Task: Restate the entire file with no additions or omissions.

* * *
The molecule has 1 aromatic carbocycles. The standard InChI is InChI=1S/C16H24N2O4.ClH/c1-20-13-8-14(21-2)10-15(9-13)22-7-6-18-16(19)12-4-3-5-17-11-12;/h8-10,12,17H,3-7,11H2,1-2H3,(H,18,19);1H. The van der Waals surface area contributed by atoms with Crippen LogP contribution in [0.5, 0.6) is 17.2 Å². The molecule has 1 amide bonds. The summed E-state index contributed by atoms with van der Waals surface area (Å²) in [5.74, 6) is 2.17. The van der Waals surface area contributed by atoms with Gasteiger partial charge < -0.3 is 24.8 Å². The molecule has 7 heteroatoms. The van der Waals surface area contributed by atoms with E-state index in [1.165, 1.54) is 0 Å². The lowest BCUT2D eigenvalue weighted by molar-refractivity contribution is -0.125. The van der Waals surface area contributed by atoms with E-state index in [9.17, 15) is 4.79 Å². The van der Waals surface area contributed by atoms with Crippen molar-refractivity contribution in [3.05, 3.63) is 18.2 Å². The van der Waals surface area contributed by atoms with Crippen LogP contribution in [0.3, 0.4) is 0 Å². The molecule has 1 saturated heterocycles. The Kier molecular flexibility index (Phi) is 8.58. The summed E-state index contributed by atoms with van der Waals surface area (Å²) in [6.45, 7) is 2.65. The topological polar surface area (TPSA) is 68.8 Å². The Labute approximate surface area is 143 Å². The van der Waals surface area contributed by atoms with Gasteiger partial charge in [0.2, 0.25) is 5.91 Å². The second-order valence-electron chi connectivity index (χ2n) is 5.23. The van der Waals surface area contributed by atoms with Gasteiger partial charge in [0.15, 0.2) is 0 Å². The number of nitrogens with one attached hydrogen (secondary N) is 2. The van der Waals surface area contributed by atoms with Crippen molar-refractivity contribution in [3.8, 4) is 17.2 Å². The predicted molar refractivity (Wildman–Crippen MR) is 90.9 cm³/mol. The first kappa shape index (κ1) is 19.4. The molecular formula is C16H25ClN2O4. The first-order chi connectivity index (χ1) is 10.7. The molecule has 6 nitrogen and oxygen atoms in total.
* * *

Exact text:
The molecule has 1 aromatic carbocycles. The standard InChI is InChI=1S/C16H24N2O4.ClH/c1-20-13-8-14(21-2)10-15(9-13)22-7-6-18-16(19)12-4-3-5-17-11-12;/h8-10,12,17H,3-7,11H2,1-2H3,(H,18,19);1H. The van der Waals surface area contributed by atoms with Crippen LogP contribution in [0.5, 0.6) is 17.2 Å². The molecule has 1 amide bonds. The summed E-state index contributed by atoms with van der Waals surface area (Å²) in [5.74, 6) is 2.17. The van der Waals surface area contributed by atoms with Gasteiger partial charge < -0.3 is 24.8 Å². The molecule has 7 heteroatoms. The van der Waals surface area contributed by atoms with E-state index in [1.165, 1.54) is 0 Å². The lowest BCUT2D eigenvalue weighted by molar-refractivity contribution is -0.125. The van der Waals surface area contributed by atoms with E-state index in [9.17, 15) is 4.79 Å². The van der Waals surface area contributed by atoms with Crippen molar-refractivity contribution in [3.05, 3.63) is 18.2 Å². The van der Waals surface area contributed by atoms with Crippen LogP contribution in [0.3, 0.4) is 0 Å². The molecule has 1 saturated heterocycles. The Kier molecular flexibility index (Phi) is 8.58. The summed E-state index contributed by atoms with van der Waals surface area (Å²) in [6.45, 7) is 2.65. The topological polar surface area (TPSA) is 68.8 Å². The Labute approximate surface area is 143 Å². The van der Waals surface area contributed by atoms with Gasteiger partial charge in [0.2, 0.25) is 5.91 Å². The second-order valence-electron chi connectivity index (χ2n) is 5.23. The van der Waals surface area contributed by atoms with Gasteiger partial charge in [0.15, 0.2) is 0 Å². The number of nitrogens with one attached hydrogen (secondary N) is 2. The van der Waals surface area contributed by atoms with Crippen molar-refractivity contribution in [3.8, 4) is 17.2 Å². The predicted molar refractivity (Wildman–Crippen MR) is 90.9 cm³/mol. The first kappa shape index (κ1) is 19.4. The molecular formula is C16H25ClN2O4. The first-order chi connectivity index (χ1) is 10.7. The molecule has 6 nitrogen and oxygen atoms in total.